12.9 per cent “

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Liberius - April 6, 2017

The results for French and Russian are noteworthy. Of those who spoke French at home 75.1 per cent were Irish nationals, only 16.2 per cent were French nationals while 3.7 per cent were of African nationality.

From page 54; Isn’t that question more about actual in use home languages rather than ones you can speak? If so they’ll need to redesign the question.

http://cso.ie/en/media/csoie/releasespublications/documents/population/2017/Census_2016_Summary_Results_Part_1_Full.pdf

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5. roddy - April 6, 2017

I would’nt put too much political emphasis on the “non Catholic” thing.I would doubt very much it has anything to do with socialism.In working class areas the vast majority of people who never darken a church door or follow the church teachings would still regard themselves as “catholic” The reference to Dunlaoghaire and to some extent Galway city would be reflecting a high concentration of bourgeois liberals.Likewise south Dublin.

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Liberius - April 6, 2017

It is projected that three-quarters of priests will be over 60 by 2030.

Weekly Mass attendance levels in Dublin are currently put at 20-22 per cent (of the population), while being as low as 2-3 per cent in some working-class parishes.

That doesn’t line up with your prejudices roddy, and this is from a report commissioned by the priests themselves.

https://www.irishtimes.com/news/social-affairs/religion-and-beliefs/mass-attendance-in-dublin-to-drop-by-one-third-by-2030-1.2504351

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sonofstan - April 6, 2017

It doesn’t have anything to do with socialism. It’s interesting that we’re becoming less afraid to announce that were not religious is all. And Dun Laoghaire is not as bourgeois as painted by any means (nor is Galway). There has almost always been a left seat there for a start.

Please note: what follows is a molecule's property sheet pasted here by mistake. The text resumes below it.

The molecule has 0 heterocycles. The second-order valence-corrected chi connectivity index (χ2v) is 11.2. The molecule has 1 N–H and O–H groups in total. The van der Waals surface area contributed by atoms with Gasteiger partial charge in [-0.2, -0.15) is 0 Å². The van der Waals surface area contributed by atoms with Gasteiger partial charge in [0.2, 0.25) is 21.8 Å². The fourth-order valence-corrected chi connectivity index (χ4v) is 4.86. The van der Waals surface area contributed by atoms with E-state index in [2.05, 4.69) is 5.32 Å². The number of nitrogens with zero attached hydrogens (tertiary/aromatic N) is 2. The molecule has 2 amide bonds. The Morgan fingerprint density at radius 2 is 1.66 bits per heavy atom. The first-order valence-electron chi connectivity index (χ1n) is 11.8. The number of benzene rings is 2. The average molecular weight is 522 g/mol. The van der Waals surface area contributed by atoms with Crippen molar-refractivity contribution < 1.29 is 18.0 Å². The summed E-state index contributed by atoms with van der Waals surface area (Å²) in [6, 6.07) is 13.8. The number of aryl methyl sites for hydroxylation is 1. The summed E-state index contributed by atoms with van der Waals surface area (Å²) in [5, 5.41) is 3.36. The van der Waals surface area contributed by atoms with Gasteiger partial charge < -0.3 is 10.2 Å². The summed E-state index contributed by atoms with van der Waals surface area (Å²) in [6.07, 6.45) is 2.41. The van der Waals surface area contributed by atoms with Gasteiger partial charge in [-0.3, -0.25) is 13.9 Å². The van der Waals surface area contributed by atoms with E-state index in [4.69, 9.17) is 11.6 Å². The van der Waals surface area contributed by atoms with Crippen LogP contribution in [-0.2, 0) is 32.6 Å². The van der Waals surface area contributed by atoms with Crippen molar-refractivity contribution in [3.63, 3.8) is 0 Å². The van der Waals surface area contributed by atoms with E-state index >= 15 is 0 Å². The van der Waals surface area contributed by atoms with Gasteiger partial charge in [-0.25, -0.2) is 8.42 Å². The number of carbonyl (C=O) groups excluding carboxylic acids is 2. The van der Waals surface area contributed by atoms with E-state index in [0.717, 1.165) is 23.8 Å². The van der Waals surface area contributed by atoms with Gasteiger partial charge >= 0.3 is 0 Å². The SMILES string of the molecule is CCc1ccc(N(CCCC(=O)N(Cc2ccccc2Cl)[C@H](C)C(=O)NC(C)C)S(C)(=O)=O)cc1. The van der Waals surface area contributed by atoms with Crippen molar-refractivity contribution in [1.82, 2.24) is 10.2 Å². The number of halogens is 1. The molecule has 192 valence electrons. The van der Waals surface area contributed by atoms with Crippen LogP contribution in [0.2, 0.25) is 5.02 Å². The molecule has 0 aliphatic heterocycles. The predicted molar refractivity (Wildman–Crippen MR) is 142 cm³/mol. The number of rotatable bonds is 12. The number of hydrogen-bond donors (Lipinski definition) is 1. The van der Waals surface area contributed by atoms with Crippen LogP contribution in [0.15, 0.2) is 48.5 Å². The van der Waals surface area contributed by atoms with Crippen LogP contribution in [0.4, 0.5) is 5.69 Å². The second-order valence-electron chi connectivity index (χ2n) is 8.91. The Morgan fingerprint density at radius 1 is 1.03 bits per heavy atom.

@ Liberius – I agree, the question is weird. And the Irish language stats indicate aspiration above actuality as usual.

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6to5against - April 6, 2017

I entered ‘catholic’ on the previous census. That is my background and a key part of my cultural upbringing. It seemed reasonable to acknowledge that. But as the figures were increasingly used in the interim to justify the church dominance of schooling and healthcare, I ticked ‘no religion’ this time.

I haven’t changed, but the context has.

I suspect something similar is in play with others, and hence the change from 2011.

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sonofstan - April 6, 2017

That’s interesting – I’ve always ticked ‘no religion’ but this time, had I been in the country, I might have ticked ‘cultural catholic’ had there been such thing, since I’ve come more and more to understand myself that way, and also to be less dogmatic about the whole thing.

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WorldbyStorm - April 6, 2017

Me too as it happens SoS.

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GW - April 6, 2017

I hear stories of priests being dragged back from retirement for the smaller parishes and just not being able to cope.

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6to5against - April 6, 2017

I was at a confirmation last week and the priest made a big speech about encouraging people to join the priesthood. Probably one of the few congregations he gets all year that’s both full and dominated by young people.

Which is presumably why he chose that occasion, and also why it was a waste of time.

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6to5against - April 6, 2017

And linked to that, now that I think of it is the church either directly or indirectly controls a large number of appointments to the boards of management of Irish schools and Irish hospitals. As the number of priests declines, and as the number of lay people actively involved in church politics falls increasingly close to zero, who is going to end up on these boards?